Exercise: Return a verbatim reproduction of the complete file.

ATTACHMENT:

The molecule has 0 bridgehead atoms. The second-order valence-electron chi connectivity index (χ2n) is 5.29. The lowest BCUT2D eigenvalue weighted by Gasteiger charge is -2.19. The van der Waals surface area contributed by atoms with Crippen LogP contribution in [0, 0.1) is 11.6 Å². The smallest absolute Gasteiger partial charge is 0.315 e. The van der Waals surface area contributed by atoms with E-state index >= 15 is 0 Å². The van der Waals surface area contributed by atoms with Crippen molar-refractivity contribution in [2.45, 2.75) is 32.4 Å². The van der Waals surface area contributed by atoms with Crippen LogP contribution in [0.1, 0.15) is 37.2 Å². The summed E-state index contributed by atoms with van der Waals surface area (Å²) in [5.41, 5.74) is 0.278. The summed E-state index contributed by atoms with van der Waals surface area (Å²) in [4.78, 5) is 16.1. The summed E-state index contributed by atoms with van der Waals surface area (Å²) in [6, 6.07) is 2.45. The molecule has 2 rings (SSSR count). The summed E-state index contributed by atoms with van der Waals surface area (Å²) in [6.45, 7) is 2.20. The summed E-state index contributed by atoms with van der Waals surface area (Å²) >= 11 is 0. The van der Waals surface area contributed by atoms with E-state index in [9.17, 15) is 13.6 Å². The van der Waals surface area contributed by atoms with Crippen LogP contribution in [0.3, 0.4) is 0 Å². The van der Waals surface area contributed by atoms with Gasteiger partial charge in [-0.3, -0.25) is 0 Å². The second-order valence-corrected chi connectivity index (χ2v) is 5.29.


The molecule has 0 bridgehead atoms. The second-order valence-electron chi connectivity index (χ2n) is 5.29. The lowest BCUT2D eigenvalue weighted by Gasteiger charge is -2.19. The van der Waals surface area contributed by atoms with Crippen LogP contribution in [0, 0.1) is 11.6 Å². The smallest absolute Gasteiger partial charge is 0.315 e. The van der Waals surface area contributed by atoms with E-state index >= 15 is 0 Å². The van der Waals surface area contributed by atoms with Crippen molar-refractivity contribution in [2.45, 2.75) is 32.4 Å². The van der Waals surface area contributed by atoms with Crippen LogP contribution in [0.1, 0.15) is 37.2 Å². The summed E-state index contributed by atoms with van der Waals surface area (Å²) in [5.41, 5.74) is 0.278. The summed E-state index contributed by atoms with van der Waals surface area (Å²) in [4.78, 5) is 16.1. The summed E-state index contributed by atoms with van der Waals surface area (Å²) in [6, 6.07) is 2.45. The molecule has 2 rings (SSSR count). The summed E-state index contributed by atoms with van der Waals surface area (Å²) in [6.45, 7) is 2.20. The summed E-state index contributed by atoms with van der Waals surface area (Å²) >= 11 is 0. The van der Waals surface area contributed by atoms with E-state index in [9.17, 15) is 13.6 Å². The van der Waals surface area contributed by atoms with Crippen LogP contribution in [0.3, 0.4) is 0 Å². The van der Waals surface area contributed by atoms with Gasteiger partial charge in [-0.3, -0.25) is 0 Å². The second-order valence-corrected chi connectivity index (χ2v) is 5.29.